Re: my goodness

From: Brock Hinzmann (
Date: Thu Jun 27 2002 - 00:12:37 EEST

And Apple continued to lead in user-friendly design, picking up
(stealing?) ideas and technologies from other companies. The Macintosh and the 1984
advertising campaign helped to finally win over a lot of consumers.
Perhaps what Elaine is trying to get you to think about is, what obvious
user-friendly, cost-reducing innovations are you missing? A lot of the
technology on the Mac was 15 or even 20 years old by the time Apple put it all
together in a neat package. On the other hand, you had a lot more companies to
choose from. In the late 1970s, close to 100 companies, maybe more, were
making personal computers. Lots a lot of creativity and innovation. Where
else can RP look for innovation?

Brock Hinzmann
Technology Navigator

Nick Osborn wrote:
>As has been mentioned a few times before, there is a strong parallel
>between the birth of the personal computer (from early beginnings in
the Homebrew
>Computer Club in the US in 1976, Apple, IBM, etc.) and the 2k system one
can imagine.
>Remember what set Apple apart from the competition was initially the
>disk drive; the relatively large internal memory of - wait for it - 48kb
>meant it could run longer programs more quickly) and finally the
>breakthrough of VisiCalc in 1979.
>My guess is that a 2k machine (or similar) is likely to follow a similar

>development pattern, with early differentiation / advantages based on
>capability, to be followed by a "software" breakthrough of some sort
which clearly
>demonstrates the usefulness of such a machine to the previously unaware
/ uninterested.
>As Steve Jobs recalls: "When I saw that people that could never
>design a computer, could never possibly build a hardware kit, could
never possibly
>assemble their own keyboards and monitors, could never even write their
>software, using these things, then you knew something very big was going
to happen."
>[Extract from: "The Dream Machine" Exploring the Computer Age, published
>BBC Books - ISBN 0 563 36221 9]
>Nick Osborn
>Managing Director
>Swift Technologies Limited
>Tel: +44 (0) 1354 650 789
>"Real Parts Real Quick - Because Time is Money"
>>>> Elaine Hunt <> 25/06/02 20:16:35 >>>
>where is the vision? innovation? promotion?
>Get rid of the idea that younger generations will not invent things we
>yet to think of..........
>I am not pushing the development of a commercial system but the need to
>design, prototyping, and imagination into the class room while RP
>are focusing on your pocket book....
>Yes Pete Sferro did refire my dream of a 2k system and helped me realize

>that a commercial system does not have to exist as long as the attempt
>make such a machine educates students. John Miller, while a RPA board
>member, did RP in a Box but his plan did not call for the use of a RP
>system. While Pete and John both realized the importance of RP, I,
>with others, am calling for a competition to make prototyping part of
>educational process.
> If you look at the numbers of commercial RP installation at
>institutions (over 350 worldwide) you will find that they are used for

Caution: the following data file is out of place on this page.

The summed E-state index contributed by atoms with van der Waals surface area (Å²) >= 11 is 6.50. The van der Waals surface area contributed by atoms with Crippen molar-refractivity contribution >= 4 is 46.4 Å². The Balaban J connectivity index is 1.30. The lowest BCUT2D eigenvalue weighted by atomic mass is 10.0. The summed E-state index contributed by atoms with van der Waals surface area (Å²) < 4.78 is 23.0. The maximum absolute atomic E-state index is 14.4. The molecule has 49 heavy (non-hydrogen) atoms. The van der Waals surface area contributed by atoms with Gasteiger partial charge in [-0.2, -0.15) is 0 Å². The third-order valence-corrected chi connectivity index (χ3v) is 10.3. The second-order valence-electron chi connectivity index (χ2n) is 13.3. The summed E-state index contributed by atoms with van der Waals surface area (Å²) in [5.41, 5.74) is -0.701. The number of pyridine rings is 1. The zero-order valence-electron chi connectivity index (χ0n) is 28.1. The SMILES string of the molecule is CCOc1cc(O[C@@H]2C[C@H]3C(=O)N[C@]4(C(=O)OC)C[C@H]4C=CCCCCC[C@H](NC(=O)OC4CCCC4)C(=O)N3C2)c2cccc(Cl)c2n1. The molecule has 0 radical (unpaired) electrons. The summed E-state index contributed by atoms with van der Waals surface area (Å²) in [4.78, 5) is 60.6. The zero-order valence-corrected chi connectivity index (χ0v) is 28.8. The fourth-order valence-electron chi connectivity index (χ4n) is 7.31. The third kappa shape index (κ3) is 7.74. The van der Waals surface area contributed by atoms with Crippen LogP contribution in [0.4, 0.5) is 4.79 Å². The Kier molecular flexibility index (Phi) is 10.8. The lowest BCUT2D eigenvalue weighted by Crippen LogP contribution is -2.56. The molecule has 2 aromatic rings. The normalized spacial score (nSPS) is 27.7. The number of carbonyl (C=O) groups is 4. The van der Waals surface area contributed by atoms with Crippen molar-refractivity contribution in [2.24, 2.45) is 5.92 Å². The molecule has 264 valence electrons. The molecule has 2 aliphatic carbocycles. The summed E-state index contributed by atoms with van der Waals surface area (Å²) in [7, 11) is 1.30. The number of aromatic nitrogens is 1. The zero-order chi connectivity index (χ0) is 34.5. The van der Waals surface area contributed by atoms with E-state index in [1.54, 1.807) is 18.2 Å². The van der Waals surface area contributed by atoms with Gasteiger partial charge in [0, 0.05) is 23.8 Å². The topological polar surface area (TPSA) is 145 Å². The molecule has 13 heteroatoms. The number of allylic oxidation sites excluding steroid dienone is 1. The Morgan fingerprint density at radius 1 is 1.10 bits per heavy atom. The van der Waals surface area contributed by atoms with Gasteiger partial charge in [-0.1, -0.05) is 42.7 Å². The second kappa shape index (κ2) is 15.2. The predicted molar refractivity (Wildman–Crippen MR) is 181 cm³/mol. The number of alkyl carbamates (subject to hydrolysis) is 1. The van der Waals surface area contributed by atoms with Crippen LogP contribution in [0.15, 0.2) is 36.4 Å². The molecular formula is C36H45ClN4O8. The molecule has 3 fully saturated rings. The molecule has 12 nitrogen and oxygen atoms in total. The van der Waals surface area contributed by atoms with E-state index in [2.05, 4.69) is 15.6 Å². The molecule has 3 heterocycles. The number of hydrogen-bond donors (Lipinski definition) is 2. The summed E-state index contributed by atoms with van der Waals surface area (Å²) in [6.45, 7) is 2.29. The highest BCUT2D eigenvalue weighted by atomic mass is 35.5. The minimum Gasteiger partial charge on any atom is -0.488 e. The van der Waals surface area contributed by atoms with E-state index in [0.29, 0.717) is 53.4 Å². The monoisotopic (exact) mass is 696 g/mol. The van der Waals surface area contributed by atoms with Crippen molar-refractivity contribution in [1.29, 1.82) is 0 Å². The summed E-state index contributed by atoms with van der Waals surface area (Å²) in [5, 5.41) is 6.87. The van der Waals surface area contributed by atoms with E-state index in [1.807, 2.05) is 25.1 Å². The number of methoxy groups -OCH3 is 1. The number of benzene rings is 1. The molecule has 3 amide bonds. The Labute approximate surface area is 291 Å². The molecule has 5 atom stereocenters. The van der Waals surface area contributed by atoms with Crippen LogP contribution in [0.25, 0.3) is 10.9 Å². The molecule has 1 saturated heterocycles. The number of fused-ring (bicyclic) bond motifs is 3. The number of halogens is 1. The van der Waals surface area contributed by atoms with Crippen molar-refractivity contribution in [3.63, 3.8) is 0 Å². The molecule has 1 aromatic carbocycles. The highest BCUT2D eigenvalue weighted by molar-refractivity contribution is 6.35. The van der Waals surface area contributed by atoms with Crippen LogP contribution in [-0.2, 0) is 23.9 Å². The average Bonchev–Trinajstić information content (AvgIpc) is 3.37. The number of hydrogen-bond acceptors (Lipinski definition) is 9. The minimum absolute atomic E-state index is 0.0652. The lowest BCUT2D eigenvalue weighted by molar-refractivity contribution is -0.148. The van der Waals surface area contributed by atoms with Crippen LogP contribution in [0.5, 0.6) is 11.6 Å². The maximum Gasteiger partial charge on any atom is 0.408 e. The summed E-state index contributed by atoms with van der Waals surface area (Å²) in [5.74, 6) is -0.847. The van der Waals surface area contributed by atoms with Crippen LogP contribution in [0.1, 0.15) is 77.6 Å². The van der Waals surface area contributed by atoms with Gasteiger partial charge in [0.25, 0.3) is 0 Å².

>education less than 15% of the time. That is sad...... and the bottom
>is that if a system is purchased it has to be maintained and therefore
>education comes in last behind research and SB work. Of course I'll be
>flamed for saying research is not education. It is education but limited
>a select few which again is sad...
>As long as students can design a part in CAD I don't care if second
>use bread, peanut butter and jelly to build a better sandwich....... as
>long as the machine does it without hand labor from a CAD file....... I
>would think that other grade levels would be more inventive..Martin Koch

>demonstrated RP with a glue gun before getting a commercial system so
>event should be a piece of cake for him.
>Tim is correct that now is the time to push the technology up through
>educational institutions and make RP fit into the education box.
>"In war (or business), attempts thought to be impossible do often for
>very reason become possible and practical, because nobody expects them
>no precautions are taken to guard against them." Benjamin Franklin
>Elaine Hunt, Director
>Laboratory to Advance Industrial Prototyping
>100 Fluor Daniel Building
>Clemson University
>Clemson, SC 29634
>For more information about the rp-ml, see
>RFC822 header
>Return-Path: <>
>Received: from ([] verified)
> by (CommuniGate Pro SMTP 3.5.9)
> with ESMTP id 753627 for; Wed, 26 Jun 2002
>Received: from ([]) by
> (Netscape Messaging Server 3.6) with ESMTP id AAAFFF
> for <>;
> Wed, 26 Jun 2002 02:01:14 -0700
>Received: from major by with local (Exim 3.35 #2)
> id 17N8Lk-00033P-00
> for; Wed, 26 Jun 2002 11:40:28 +0300
>Received: from ([])
> by with smtp (Exim 3.35 #2)
> id 17N8Lh-00033K-00
> for; Wed, 26 Jun 2002 11:40:25 +0300
>Received: from LIPDOMAIN-Message_Server by
> with Novell_GroupWise; Wed, 26 Jun 2002 09:33:28 +0100
>Message-Id: <>
>X-Mailer: Novell GroupWise 5.5.5
>Date: Wed, 26 Jun 2002 09:33:05 +0100
>From: "Nick Osborn" <>
>To: <>, <>
>Subject: Re: my goodness
>Mime-Version: 1.0
>Content-Type: text/plain; charset=US-ASCII
>Content-Transfer-Encoding: quoted-printable
>Content-Disposition: inline
>Precedence: bulk

For more information about the rp-ml, see

This archive was generated by hypermail 2.1.4 : Tue Jan 21 2003 - 20:13:56 EET